It is not the first time clashes ignited between regime forces and the people of Jaramana city. Dozens of similar incidents have caused the destruction of property and the deaths of citizens at the hands of the military.
The bloodiest example occurred January 20 when regime forces killed Druze restaurant owner Nabil Ghawi after a dispute broke out when the soldiers refused to pay a bill. The soldiers claimed others should pay for their food, their movement and residence.
They returned to kill.
The restaurant owner paid with his life the following day. After leaving the restaurant, the humiliated soldiers returned the following day, armed heavily, and opening fire and killing the owner. The attack took place in the bustling Al-khoder square, injuring others before the soldiers fled their base on the city’s edge.
Unfortunately, the incident is not isolated. It comes following other clashes designed to subdue and humiliate the city, pushing it to accept regime intentions as it mobilizes its troops towards Ghouta.
Recently, residents of Jaramana clashed with regime soldiers carrying looted goods as they attempted to store them within the city; the resulting confrontation claimed the lives on both sides. Security services intervened, pressuring religious figures to prevent further deterioration, hoping to close the door to endless hostility between the two sides.
Martyrs by coincidence
In the wake of these confrontations, regime brokers visit families of the dead using the traditional method of resolving disputes by offering cheap material compensation, as well as a modest monthly stipend in hopes of containing reactions.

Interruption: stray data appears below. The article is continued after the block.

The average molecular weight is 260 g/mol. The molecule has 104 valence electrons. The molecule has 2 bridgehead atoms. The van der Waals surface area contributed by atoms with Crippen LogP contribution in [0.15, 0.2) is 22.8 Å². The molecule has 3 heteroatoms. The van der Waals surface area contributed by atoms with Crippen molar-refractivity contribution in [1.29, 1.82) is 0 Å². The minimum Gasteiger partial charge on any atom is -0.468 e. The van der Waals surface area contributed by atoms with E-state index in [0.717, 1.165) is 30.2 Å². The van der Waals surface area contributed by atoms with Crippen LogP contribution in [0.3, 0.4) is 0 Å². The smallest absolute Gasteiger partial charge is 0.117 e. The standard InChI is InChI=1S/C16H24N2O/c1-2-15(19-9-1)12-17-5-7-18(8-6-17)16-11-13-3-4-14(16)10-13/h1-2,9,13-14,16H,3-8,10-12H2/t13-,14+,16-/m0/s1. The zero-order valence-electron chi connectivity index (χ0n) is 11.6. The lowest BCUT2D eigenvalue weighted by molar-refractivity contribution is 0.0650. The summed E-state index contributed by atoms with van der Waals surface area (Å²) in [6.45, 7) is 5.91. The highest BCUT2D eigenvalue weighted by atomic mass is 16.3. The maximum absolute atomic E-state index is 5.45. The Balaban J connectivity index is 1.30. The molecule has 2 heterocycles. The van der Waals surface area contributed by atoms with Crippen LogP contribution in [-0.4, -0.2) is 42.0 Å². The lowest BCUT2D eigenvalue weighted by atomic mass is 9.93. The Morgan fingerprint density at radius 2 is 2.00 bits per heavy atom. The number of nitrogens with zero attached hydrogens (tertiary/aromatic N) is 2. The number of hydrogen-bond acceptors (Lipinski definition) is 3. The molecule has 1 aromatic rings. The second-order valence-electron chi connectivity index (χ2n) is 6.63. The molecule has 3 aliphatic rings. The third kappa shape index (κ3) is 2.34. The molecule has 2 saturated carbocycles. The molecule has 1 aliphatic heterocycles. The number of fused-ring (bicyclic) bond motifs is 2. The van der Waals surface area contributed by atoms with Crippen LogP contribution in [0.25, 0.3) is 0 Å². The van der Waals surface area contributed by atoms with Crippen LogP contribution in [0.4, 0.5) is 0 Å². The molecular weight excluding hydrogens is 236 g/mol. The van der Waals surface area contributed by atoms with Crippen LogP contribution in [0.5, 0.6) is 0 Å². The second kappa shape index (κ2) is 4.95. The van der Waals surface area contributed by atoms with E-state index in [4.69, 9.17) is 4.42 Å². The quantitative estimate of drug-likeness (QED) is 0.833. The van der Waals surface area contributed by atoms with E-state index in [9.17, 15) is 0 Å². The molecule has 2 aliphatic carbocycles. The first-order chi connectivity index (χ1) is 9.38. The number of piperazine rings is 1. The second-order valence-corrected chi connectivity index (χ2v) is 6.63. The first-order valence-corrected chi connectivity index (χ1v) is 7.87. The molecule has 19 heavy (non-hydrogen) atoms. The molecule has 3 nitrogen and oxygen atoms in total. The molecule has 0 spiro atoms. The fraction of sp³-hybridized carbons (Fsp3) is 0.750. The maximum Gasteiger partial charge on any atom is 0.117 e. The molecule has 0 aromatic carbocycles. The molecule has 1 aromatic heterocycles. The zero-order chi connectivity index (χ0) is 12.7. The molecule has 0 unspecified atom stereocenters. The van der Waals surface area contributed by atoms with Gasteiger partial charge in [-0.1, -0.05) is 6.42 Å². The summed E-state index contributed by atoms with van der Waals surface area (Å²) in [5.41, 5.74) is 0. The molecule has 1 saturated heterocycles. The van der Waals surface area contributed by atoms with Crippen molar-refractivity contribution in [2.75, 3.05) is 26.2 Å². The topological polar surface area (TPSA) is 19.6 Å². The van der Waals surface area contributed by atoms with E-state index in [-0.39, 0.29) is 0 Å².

Threats are also often sent through informal channels, thus forcing families to accept regime requests to consider murdered relatives as coincidental martyrs. Ghawi’s murder was settled similarly with his parents, while the regime managed to contain the problem at the expense of the people of the city, paying taxes of forced allegiance by submission to the regime.
Many are doubtful that the majority-Druze Jaramana will join forces to face the regime, as those who currently rule the city are security service-affiliated.
Yet this does nothing to eclipse the disdain expressed by local youths, who publicly set fire to military uniforms in protest the killing of the young restaurant owner. The incident was exacerbated by a shortage of electricity, water, fuel, oil and gasoline services.
At this funeral, no one dared to wrap Ghawi’s coffin with a Syrian flag as it was carried on the shoulders of his mourners.